AP Health Writer
Health insurance costs have climbed so high, there’s insurance for it.
More employers are offering their workers supplemental coverage for expenses that crop up when an unexpected illness or injury hits.
These additional policies can help make up for lost wages due to disability leave and pay bills that regular health insurance doesn’t cover. They’re often available in the fall open enrollment window that many companies provide for benefit changes.
Whether an employee should consider one of these plans can depend on their regular insurance, medical history and financial health. Here’s a closer look.
Plans that cover serious illnesses, accidents and hospital stays are the most common forms of supplemental coverage.
They can be purchased separately, but some insurers also are starting to offer plans that include all three, said Brian Russell, a supplemental benefits expert with the consultant Mercer.
About two-thirds of medium-size or big companies offered accident coverage this year, according to Mercer. Nearly 60% provided coverage for a serious illness or condition like cancer or a stroke.
These plans, which also can be found in the individual insurance market, don’t replace health coverage. They generally provide a lump sum payout if someone winds up staying in a hospital, visiting an emergency room or being diagnosed with a serious condition.
That money often can be used to pay for things like utilities or child care expenses, not just doctor bills.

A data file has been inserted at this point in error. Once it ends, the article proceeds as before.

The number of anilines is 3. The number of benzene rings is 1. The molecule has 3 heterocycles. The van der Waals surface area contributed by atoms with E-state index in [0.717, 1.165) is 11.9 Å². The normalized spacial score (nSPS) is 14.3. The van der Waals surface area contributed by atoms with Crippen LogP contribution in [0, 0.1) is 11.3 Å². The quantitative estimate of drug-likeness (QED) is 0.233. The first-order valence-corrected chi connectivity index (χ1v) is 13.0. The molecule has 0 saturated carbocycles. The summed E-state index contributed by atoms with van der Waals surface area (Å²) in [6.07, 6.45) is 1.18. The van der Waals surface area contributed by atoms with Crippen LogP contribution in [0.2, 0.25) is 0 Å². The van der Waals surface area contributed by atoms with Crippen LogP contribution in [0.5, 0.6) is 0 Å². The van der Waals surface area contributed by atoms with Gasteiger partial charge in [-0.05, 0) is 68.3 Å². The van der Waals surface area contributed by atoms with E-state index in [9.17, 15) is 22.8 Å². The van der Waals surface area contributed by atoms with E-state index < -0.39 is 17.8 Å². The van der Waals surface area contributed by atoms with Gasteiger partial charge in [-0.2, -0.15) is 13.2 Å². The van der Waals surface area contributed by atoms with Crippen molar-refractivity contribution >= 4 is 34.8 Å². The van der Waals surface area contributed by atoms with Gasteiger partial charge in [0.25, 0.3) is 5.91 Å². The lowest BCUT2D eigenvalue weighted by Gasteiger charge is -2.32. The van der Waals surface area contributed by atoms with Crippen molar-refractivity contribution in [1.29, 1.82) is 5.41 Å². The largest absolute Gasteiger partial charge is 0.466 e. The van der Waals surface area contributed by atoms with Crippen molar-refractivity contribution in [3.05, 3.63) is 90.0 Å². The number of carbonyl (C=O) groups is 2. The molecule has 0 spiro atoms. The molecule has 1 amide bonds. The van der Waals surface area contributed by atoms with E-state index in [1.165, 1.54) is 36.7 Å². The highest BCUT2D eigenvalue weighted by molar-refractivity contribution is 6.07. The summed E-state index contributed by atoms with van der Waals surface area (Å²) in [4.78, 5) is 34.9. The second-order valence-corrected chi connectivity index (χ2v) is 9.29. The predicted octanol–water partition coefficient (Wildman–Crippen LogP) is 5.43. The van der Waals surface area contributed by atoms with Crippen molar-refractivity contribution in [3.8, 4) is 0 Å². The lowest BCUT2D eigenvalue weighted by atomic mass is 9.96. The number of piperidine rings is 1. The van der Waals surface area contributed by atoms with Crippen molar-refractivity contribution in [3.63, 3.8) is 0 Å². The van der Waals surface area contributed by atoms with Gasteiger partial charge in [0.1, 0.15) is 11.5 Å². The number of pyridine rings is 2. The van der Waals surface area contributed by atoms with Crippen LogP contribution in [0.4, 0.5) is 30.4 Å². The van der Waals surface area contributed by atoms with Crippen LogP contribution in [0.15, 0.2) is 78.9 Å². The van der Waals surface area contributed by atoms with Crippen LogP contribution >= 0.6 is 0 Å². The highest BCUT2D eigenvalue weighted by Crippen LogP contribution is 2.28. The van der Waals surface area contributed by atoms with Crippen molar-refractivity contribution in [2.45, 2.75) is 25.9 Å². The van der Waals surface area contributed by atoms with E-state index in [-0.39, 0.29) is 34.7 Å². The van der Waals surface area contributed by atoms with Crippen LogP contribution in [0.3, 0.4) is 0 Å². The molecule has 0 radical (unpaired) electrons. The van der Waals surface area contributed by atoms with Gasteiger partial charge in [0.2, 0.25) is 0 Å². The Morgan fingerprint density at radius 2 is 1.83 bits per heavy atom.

Employers have started offering this coverage more as they’ve raised the deductibles on their medical plans. High-deductible plans cost less, so they take a smaller bite out of a worker’s paycheck.
But those deductibles also can expose patients to thousands of dollars in medical bills before most coverage begins.
These policies can cost $50 a month or less depending on how broad the plan is and who is covered. But they deserve careful consideration before making that first payment.
Start with the plan details. Employees should understand what gets covered, and they should take into account their medical history.
A critical illness plan, for instance, may not cover a chronic condition like diabetes. It also may not cover a cancer that has come back or might have a waiting period before it does.
Employees also should consider their savings account balances and the financial exposure they would have to a big medical bill from their health plan.
“For someone who doesn’t have a lot of cash in the bank or they haven’t set up their (health savings) account, this might be enticing to them,” said Susan Rider, an Indianapolis-based benefits consultant.
Accident coverage, which would help with an emergency room bill, may be appealing for a family with young children. A middle-age employee who has built up retirement savings might be interested in critical illness coverage that would protect her from being ruined financially by a cancer diagnosis.
Some employees also may want to avoid paying another insurance bill and instead invest their money in a health savings account, which provides unique tax breaks if the money is used for a medical expense.
Employees also should review the rest of their coverage during their company’s open enrollment window. That’s generally the one time each year when people can make changes unless they get a new job or go through a big change like the birth of a child.
Aside from health and dental coverage, employees should consider all the benefits their company offers and review life insurance needs and retirement planning, Mercer’s Tracy Watts said.
It’s also worthwhile to think about any planned medical spending in the coming year for things like dental braces or knee surgery and whether money should be set aside in a flexible spending account.